is to her advantage to do so (i.e., failure to do so may ultimately 
place custody of children in the hands of the Muslim father, should the 
couple later divorce).  Government welfare programs generally do not 
discriminate against Shi'a Muslim citizens.

Section 6  Worker Rights

  a.  The Right of Association

Workers have the right, but are not required, to join unions.  
Nonetheless, the Government restricts the right of association by 
prohibiting all workers from freely establishing trade unions.  The law 
stipulates that workers may establish only one union in any occupational 
trade, and that the unions may establish only one federation.  The 
International Labor Organization (ILO) has long criticized such 
restrictions.

In 1995 about 50,000 people were organized in 14 unions, 12 of which are 
affiliated with the Kuwait Trade Union Federation (KTUF), the sole, 
legal trade union federation.  The Bank Worker's Union and the Kuwait 
Airways Workers Union are independent.  The Government has shown no sign 
that it would accept the establishment of more than one legal trade 
union federation.  The law stipulates that any new union must include at 
least 100 workers, of whom at least 15 are citizens.  Both the ILO and 
the International Confederation of Free Trade Unions have criticized 
this requirement because it discourages unions in sectors employing few 
citizens such as the construction industry and domestic sectors.

The Government's pervasive oversight powers further erode union 
independence.  The Government subsidizes as much as 90 percent of most 
union budgets, may inspect the financial records of any union and 
prohibits any union from engaging in vaguely defined political or 
religious activities.  The law empowers the courts to dissolve any union 
for violating labor laws or for threatening "public order and morals."  
Such a court decision may be appealed.  The Amir may also dissolve a 
union by decree.  By law, the Ministry of Social Affairs and Labor is 
authorized to seize the assets of any dissolved union.  The ILO has 
criticized this aspect of the law.  Although no union has been dissolved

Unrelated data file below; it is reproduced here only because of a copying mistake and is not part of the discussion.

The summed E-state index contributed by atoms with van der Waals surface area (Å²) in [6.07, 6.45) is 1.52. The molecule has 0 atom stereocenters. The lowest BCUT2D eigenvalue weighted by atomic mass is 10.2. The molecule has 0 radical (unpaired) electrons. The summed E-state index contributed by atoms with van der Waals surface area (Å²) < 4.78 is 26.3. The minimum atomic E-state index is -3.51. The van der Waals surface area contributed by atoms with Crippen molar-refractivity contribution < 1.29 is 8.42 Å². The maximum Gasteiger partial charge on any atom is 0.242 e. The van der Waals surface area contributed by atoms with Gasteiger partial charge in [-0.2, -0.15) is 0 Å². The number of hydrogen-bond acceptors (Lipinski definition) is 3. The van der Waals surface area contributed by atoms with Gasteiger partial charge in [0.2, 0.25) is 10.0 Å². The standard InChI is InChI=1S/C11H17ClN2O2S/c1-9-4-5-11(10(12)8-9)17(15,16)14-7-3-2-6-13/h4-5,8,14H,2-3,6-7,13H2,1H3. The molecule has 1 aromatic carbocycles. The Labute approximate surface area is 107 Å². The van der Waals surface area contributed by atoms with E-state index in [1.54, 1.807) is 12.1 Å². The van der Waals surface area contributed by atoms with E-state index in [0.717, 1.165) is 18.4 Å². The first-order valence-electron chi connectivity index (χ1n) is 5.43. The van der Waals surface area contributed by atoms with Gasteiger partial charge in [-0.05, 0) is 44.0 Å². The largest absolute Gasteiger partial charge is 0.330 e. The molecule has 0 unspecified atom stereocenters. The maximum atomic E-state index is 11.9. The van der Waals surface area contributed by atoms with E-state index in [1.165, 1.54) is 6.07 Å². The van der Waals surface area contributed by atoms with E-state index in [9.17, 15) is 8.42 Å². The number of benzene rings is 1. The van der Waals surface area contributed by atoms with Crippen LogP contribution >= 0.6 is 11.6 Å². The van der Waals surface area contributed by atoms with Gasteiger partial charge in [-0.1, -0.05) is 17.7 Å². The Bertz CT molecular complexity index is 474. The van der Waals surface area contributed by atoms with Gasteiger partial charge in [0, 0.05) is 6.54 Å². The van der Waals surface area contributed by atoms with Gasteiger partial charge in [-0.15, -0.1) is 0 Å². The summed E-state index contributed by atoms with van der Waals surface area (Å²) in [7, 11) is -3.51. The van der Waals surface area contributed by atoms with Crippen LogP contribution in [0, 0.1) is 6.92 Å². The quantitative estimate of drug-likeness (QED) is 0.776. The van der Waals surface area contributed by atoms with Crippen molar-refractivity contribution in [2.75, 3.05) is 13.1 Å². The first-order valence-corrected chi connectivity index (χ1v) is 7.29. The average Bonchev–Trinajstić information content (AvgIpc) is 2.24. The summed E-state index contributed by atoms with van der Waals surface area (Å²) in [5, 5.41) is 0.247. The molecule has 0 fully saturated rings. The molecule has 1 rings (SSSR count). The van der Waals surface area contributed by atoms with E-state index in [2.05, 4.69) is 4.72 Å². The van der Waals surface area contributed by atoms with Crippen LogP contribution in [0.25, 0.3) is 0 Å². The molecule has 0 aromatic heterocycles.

the law subordinates the legal existence of the unions to the power of 
the State.

Foreigners constitute most of the work force and about a third of its 
unionized work force.  Yet the law discriminates against foreign workers 
by permitting them to join unions only after 5 years of residence and 
only as nonvoting members.  Unlike union members who are citizens, 
foreign workers do not have the right to elect their leadership.  The 
law requires that union officials must be citizens.  The ILO has 
criticized the 5-year residency requirement and the denial of voting 
rights for foreign workers.

KTUF administers an Expatriate Labor Office which is authorized to 
investigate complaints of foreign laborers and provides them with free 
legal advice.  Any foreign worker may submit a grievance to the labor 
office regardless of union status.

The law limits the right to strike.  It requires that all labor disputes 
must be referred to compulsory arbitration if labor and management 
cannot reach a solution (see Section 6.b.).  The law does not have any 
provision guaranteeing strikers that they will be free from any legal or 
administrative action taken against them by the State.

Two strikes occurred in 1995.  The first was called by approximately 
1,000 workers at the Kuwait Oil Company (KOC), a government-owned 
company, to pressure management to upgrade their classifications.  The 
KOC persuaded the workers, all of whom were citizens, to return to their 
jobs, but did little to address the workers complaints.  The second 
strike was a 1-day sit-down action by nonunion workers at the labor camp 
of a private company who complained of inadequate food.  The workers, 
all of whom were expatriates, ultimately received more and better food, 
but the four Bangladeshi leaders of the action were jailed for 21 days 
and then deported.

The KTUF belongs to the International Confederation of Arab Trade Unions 
and the formerly Soviet-controlled World Federation of Trade Unions.

  b.  The Right to Organize and Bargain Collectively

Workers have the right to organize and bargain collectively, subject to 
the restrictions cited above.  These rights have been incorporated in 
the Labor Law and have, according to all reports, been respected in 
practice.

The Labor Law provides for direct negotiations between employers and 
"laborers or their representatives" in the private sector.  Most 
agreements are resolved in such negotiations; if not, either party may 
petition the Ministry of Social Affairs and Labor for mediation.  If 
mediation fails, the dispute is referred to a labor arbitration board 
composed of officials from the High Court of Appeals, the Attorney 
General's office, and the Ministry of Social Affairs and Labor.

The Civil Service Law makes no provision for collective bargaining 
between government workers and their employer.  Technically, wages and 
conditions of employment for civil service workers are established by 
the Government, but in practice, the Government sets the benefit scales 
after conducting informal meetings with officials from the civil service 
unions.  Union officials resolve most issues at the working level and